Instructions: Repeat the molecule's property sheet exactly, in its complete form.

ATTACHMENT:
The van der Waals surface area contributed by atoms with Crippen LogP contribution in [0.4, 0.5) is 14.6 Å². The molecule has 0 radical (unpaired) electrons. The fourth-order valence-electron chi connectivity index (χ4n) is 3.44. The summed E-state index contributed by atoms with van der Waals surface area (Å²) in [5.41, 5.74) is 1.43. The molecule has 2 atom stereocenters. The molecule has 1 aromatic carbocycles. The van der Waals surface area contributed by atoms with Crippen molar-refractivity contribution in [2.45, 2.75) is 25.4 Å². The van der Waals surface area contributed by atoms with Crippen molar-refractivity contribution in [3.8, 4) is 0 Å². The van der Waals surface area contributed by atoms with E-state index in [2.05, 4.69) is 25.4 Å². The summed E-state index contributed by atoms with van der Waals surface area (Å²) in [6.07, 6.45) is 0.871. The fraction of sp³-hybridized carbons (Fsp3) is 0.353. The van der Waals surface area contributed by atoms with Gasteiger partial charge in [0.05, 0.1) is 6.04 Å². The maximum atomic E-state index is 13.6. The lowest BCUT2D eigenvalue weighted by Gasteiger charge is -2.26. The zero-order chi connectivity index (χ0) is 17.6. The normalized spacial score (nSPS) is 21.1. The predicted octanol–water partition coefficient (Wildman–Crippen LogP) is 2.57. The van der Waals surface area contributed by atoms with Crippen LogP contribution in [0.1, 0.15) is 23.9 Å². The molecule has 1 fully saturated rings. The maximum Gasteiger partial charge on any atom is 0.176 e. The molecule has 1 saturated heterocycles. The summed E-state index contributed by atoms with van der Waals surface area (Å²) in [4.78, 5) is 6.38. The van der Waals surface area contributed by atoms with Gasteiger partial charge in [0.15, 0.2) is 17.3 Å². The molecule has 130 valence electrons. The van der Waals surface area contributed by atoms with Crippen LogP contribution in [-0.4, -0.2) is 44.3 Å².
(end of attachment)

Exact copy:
The van der Waals surface area contributed by atoms with Crippen LogP contribution in [0.4, 0.5) is 14.6 Å². The molecule has 0 radical (unpaired) electrons. The fourth-order valence-electron chi connectivity index (χ4n) is 3.44. The summed E-state index contributed by atoms with van der Waals surface area (Å²) in [5.41, 5.74) is 1.43. The molecule has 2 atom stereocenters. The molecule has 1 aromatic carbocycles. The van der Waals surface area contributed by atoms with Crippen molar-refractivity contribution in [2.45, 2.75) is 25.4 Å². The van der Waals surface area contributed by atoms with Crippen molar-refractivity contribution in [3.8, 4) is 0 Å². The van der Waals surface area contributed by atoms with E-state index in [2.05, 4.69) is 25.4 Å². The summed E-state index contributed by atoms with van der Waals surface area (Å²) in [6.07, 6.45) is 0.871. The fraction of sp³-hybridized carbons (Fsp3) is 0.353. The van der Waals surface area contributed by atoms with Gasteiger partial charge in [0.05, 0.1) is 6.04 Å². The maximum atomic E-state index is 13.6. The lowest BCUT2D eigenvalue weighted by Gasteiger charge is -2.26. The zero-order chi connectivity index (χ0) is 17.6. The normalized spacial score (nSPS) is 21.1. The predicted octanol–water partition coefficient (Wildman–Crippen LogP) is 2.57. The van der Waals surface area contributed by atoms with Crippen LogP contribution in [0.1, 0.15) is 23.9 Å². The molecule has 1 fully saturated rings. The maximum Gasteiger partial charge on any atom is 0.176 e. The molecule has 1 saturated heterocycles. The summed E-state index contributed by atoms with van der Waals surface area (Å²) in [4.78, 5) is 6.38. The van der Waals surface area contributed by atoms with Gasteiger partial charge in [0.15, 0.2) is 17.3 Å². The molecule has 130 valence electrons. The van der Waals surface area contributed by atoms with Crippen LogP contribution in [-0.4, -0.2) is 44.3 Å².